Keaïwa Heiau State Recreation Area is a 384-acre
park located approximately 12 miles from Waikïkï.
Follow H-1 to Moanalua Highway (Hwy. 78). Take
the ‘Aiea cutoff to the third traffic light, make a right
turn at ‘Aiea Heights Drive and follow it about 3 miles
up to the end of the road. Keaïwa Heiau is located at
the park entry. Continue along the paved park road
to the campgrounds, picnic areas, and trailhead for
the ‘Aiea Loop Trail.
The groves of Norfolk pines and eucalyptus trees
create a forest recreation environment on the hills
above the town of ‘Aiea and Pearl Harbor. A resident
caretaker near the front gate should be contacted in
the event of emergencies.
CAMPING & PICNICKING
There are 4 campsites available for tent camping
from Friday through Wednesday. Camping is by
permit only. Camping permits may be obtained
from the State Parks office in Honolulu (587-0300) or
online at www.hawaiistateparks.org. There is a fee
per campsite per night. Please check the State Parks
website for rates and availability.
Several picnic areas with tables are found along
the paved roadway in the park. Some include pavilions
with barbeque grills and restrooms nearby.
Keaïwa Heiau is a medicinal or healing heiau
known as a heiau ho‘ola. At this site, the kahuna (priest,
expert) specializing in healing would diagnose and
treat various illnesses and injuries. The kahuna would
also train haumana (students) in the practice of la‘au
lapa‘au, medicinal healing using plants, fasting, and
prayers. Many of the plants and herbs were collected
from the neighboring forest while others were planted
around the heiau.
The name Keaïwa has been translated as
mysterious or incomprehensible. Perhaps, this name
refers to the fact that one could not explain the powers
of the kahuna and the herbs used in healing.
It is unknown when this heiau was built but one
source suggests that it was constructed in the 16th
Century by Kakuhihewa, an ali‘i (chief) of O‘ahu,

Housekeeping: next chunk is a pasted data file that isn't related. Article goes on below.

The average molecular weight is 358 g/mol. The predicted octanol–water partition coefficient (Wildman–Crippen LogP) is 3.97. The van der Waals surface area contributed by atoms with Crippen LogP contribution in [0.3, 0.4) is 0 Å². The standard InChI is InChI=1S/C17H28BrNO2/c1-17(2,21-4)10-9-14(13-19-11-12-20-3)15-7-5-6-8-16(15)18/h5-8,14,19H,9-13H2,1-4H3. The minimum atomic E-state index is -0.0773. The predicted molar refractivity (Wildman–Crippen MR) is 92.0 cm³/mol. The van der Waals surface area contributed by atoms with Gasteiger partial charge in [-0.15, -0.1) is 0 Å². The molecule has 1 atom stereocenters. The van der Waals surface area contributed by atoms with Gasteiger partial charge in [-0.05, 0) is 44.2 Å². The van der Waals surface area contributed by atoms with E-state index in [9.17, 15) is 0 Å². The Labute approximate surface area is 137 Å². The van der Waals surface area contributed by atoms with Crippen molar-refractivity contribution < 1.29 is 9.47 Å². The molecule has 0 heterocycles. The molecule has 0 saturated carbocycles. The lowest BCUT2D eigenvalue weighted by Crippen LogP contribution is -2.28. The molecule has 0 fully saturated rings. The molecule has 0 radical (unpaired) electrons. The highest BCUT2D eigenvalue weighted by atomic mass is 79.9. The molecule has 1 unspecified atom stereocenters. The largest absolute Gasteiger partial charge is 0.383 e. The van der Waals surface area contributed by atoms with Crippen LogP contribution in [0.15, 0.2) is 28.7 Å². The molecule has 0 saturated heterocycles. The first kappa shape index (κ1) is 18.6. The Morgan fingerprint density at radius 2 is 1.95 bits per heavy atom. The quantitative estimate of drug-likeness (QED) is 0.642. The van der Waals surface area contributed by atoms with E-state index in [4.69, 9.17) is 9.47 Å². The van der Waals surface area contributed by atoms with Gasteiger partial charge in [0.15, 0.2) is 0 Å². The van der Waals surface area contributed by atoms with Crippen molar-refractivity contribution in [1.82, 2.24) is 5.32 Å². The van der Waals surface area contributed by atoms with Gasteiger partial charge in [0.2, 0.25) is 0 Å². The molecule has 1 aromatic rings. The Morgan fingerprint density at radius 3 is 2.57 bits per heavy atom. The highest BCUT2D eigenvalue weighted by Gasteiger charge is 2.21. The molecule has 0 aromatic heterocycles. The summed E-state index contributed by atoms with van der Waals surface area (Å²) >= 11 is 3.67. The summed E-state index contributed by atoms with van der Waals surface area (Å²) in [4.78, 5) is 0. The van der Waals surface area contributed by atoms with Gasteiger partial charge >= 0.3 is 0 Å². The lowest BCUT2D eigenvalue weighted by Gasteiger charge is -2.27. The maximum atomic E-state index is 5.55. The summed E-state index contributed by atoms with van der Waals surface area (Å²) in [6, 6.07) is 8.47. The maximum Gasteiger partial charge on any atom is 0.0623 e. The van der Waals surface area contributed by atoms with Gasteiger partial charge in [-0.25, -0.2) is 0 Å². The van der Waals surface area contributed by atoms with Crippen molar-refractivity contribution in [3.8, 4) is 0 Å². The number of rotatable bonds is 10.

and his kahuna Keaïwa. The 4-foot high stacked rock
wall encloses the sacred area that measures 100 by 160
feet. Within the enclosure was a hälau (large thatched
structure) built for the master kahuna to store the
medicinal implements and train the students. Other
features might include hale (small thatched structure)
and a puholoholo (steam bath).
STATE RECREATION AREA
The ‘Aiea Loop Trail is 4.8-mile trail that begins
and ends in the park. This trail runs along the ridge
on the west side of Hälawa Valley and offers views
from Pearl Harbor (Pu‘uloa) and the Wai‘anae Range
to Honolulu and Diamond Head (Lë‘ahi).
Much of this area was replanted by foresters in
the late 1920s. The lemon eucalyptus trees give the
air a light lemony fragrance. Stands of Norfolk Island
pine trees mark the lower end of the trail. Look for
the native koa and ‘öhi‘a trees as you reach Pu‘u Uau,
the high point about midway along the length of the
trail. You might also see remnants of a B-24 bomber
that crashed in 1944.
This hike is not strenuous but involves some
gradual uphill climbs with a steep switchback and
stream crossing at the end of the trail. The trail may
be muddy with sections of exposed tree roots. Give
yourself about 2.5 to 3 hours for the hike and enjoy
the plants and the sound of birds around you. Bring
water and wear good walking shoes. Be prepared for
light passing rain showers. Stay on the designated
trail and avoid side trails and short-cuts.
The kahuna and haumana lived and worked under
strict kapu (restrictions). Women were not allowed
in the heiau but could receive training outside the
An apprentice learned the art of diagnosis by
practicing on pebbles which a kahuna laid out on a mat
in the form of the human body. Pupils learned in this
way how to feel out with their fingers the symptoms
of the various illnesses. It might take 15 years for a
student to become fully trained in the art of healing.
The heiau was badly damaged during World
War II when soldiers camping nearby took many
stones from the heiau to build a road. The heiau was
“rededicated” in 1951 and an effort was made to
re-establish the historical setting with plantings of
As you visit the heiau, please show respect and
do not move, remove or wrap the rocks. We ask that
you not leave coins, incense, candles or other such
items as they are not traditional offerings and may
cause long-term damage to the site.
April 1 to Labor Day:
7:00am to 7:45pm
After Labor Day to March 31:
7:00am to 6:45pm
For further information or permits contact:
Department of Land & Natural Resources
Division of State Parks
1151 Punchbowl Street, Room 310
Honolulu, Hawai‘i 96813
Phone: (808) 587-0300
(Drawing by Joseph Feher, in Ka Po‘e Kahiko
by S.M. Kamakau)
Visit our website at: